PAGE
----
by: Lucia Kearney
I have to admit, I’m a bit nervous for the winter. I grew up in and around Philadelphia; it was a big deal if the temperature got down into the teens, let alone the single digits. We’d get snow, to be sure, but it would usually melt within the week. Honestly, I’ve never really developed a tolerance to cold; I spent an awful lot of time by the wood-burning stove in wintertime back home.
When I knew we were moving to Minnesota, my first farmer instinct was to check the USDA zone. I blanched when I saw it: zone 4, average extreme lows between -25 and -30. Last year, I spent the winter back in PA, but this winter I’ll be working on the farm all the way through. This year, I’ll have to learn how to use long underwear and coveralls and patch up my winter boots.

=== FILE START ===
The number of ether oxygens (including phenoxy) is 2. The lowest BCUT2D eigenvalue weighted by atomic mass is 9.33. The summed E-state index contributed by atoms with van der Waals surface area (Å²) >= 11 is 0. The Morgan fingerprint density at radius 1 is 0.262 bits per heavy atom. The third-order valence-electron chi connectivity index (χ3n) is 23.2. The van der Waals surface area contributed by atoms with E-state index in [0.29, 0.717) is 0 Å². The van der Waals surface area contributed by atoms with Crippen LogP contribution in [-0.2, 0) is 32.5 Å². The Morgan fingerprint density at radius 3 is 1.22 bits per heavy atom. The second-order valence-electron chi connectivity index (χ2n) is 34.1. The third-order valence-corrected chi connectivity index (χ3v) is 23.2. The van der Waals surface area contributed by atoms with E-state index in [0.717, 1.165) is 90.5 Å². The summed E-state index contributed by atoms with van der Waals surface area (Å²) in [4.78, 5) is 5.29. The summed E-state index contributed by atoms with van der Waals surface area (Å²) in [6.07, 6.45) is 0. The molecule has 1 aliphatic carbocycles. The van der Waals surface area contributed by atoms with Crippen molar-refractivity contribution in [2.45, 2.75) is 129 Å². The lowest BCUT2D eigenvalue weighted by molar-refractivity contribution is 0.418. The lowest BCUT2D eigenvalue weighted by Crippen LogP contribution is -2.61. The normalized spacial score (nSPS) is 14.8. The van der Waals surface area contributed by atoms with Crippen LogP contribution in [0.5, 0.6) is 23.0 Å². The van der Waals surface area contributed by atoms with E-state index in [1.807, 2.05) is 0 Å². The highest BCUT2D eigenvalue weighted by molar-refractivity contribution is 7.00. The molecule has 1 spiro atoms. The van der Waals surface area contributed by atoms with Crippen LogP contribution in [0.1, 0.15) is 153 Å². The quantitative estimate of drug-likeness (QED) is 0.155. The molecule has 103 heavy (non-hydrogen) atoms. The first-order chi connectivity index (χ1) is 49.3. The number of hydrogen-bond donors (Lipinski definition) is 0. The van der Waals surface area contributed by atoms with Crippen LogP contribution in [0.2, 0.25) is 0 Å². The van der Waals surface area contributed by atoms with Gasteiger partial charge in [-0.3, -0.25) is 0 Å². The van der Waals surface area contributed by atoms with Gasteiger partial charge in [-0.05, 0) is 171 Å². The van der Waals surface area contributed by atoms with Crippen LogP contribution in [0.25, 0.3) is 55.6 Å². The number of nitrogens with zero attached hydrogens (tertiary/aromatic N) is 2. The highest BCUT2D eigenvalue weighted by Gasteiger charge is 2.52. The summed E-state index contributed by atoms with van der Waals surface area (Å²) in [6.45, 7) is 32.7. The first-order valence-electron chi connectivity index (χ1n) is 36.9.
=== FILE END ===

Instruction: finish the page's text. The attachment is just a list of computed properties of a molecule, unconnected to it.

But there’s one thing about the cold that I know will bring me happiness as I learn to weather the Minnesota cold, a phenomenon known as winter sweetening. Have you ever wondered why we don’t grow spinach in the summertime? Sure, it’s prone to bolting in the summer heat (that is, the heat makes the plant kick into its end of life cycle, putting all its energy into making flowers and seeds, leaving leaves small and bitter), but the real reason is winter sweetness.